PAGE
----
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People v. Fernandez

June 3, 2010

THE PEOPLE OF THE STATE OF NEW YORK, RESPONDENT,
v.
MARCOS A. FERNANDEZ, APPELLANT.



The opinion of the court was delivered by: Malone Jr., J.

MEMORANDUM AND ORDER

Calendar Date: February 17, 2010

Before: Peters, J.P., Malone Jr., Kavanagh, McCarthy and Garry, JJ.

Appeal from a judgment of the County Court of Ulster County (Teresi, J.), rendered June 1, 2009, upon a verdict convicting defendant of the crimes of sexual abuse in the first degree, sexual abuse in the second degree and endangering the welfare of a child.

Between August 2005 and December 2005, defendant (born in 1987) allegedly engaged in sexual conduct with the complainant (born in 1997), a member of his family, on at least three occasions. The complainant did not reveal this until 2008, at which time defendant was charged with course of sexual conduct against a child in the first and second degrees, rape in the first degree, sexual abuse in the first and second degrees and endangering the welfare of a child. Following a jury trial, defendant was convicted of sexual abuse in the first degree, sexual abuse in the second degree and endangering the welfare of a child. Defendant unsuccessfully moved to set aside the verdict and was then sentenced to an aggregate jail term of four months to be followed by 10 years of probation.*fn1 Defendant appeals.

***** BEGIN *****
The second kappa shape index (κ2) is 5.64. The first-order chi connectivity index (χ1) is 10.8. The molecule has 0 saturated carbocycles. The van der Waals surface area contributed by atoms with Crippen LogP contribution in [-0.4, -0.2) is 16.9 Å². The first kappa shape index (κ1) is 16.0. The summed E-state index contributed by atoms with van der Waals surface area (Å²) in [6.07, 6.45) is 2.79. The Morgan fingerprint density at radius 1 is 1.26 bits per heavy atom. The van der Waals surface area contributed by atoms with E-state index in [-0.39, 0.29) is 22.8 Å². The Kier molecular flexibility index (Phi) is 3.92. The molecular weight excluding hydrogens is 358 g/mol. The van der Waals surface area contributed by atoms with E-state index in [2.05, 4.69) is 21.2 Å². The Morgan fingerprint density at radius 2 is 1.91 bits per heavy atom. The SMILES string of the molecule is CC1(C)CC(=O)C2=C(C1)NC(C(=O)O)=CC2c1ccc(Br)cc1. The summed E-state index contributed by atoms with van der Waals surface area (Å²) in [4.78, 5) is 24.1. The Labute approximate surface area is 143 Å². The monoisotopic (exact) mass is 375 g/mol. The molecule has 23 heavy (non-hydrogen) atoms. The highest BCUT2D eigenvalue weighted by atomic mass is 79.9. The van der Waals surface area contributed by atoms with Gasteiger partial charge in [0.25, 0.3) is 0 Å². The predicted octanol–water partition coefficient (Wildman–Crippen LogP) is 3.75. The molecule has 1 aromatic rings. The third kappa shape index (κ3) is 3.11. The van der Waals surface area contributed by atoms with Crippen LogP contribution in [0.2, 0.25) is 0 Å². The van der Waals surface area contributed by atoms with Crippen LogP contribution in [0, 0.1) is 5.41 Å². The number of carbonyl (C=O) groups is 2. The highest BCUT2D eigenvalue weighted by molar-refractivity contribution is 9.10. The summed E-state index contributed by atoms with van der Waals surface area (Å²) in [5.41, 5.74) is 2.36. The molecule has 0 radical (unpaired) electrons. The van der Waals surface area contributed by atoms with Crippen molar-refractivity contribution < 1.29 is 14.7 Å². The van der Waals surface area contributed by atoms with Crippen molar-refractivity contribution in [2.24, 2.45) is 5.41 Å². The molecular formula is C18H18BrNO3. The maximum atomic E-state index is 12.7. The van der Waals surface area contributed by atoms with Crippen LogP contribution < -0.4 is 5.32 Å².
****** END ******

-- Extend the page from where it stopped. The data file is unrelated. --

Initially, we agree with defendant that count 5 of the indictment, charging him with sexual abuse in the second degree (see Penal Law § 130.60 [2]), is an inclusory concurrent count of the one charging him with sexual abuse in the first degree (see Penal Law § 130.65 [3]; see also CPL 1.20 [37]; 300.40 [3] [b]). Accordingly, defendant's conviction of sexual abuse in the second degree must be reversed and that count dismissed (see People v Harp, 20 AD3d 672, 674 [2005], lv denied 5 NY3d 852 [2005]).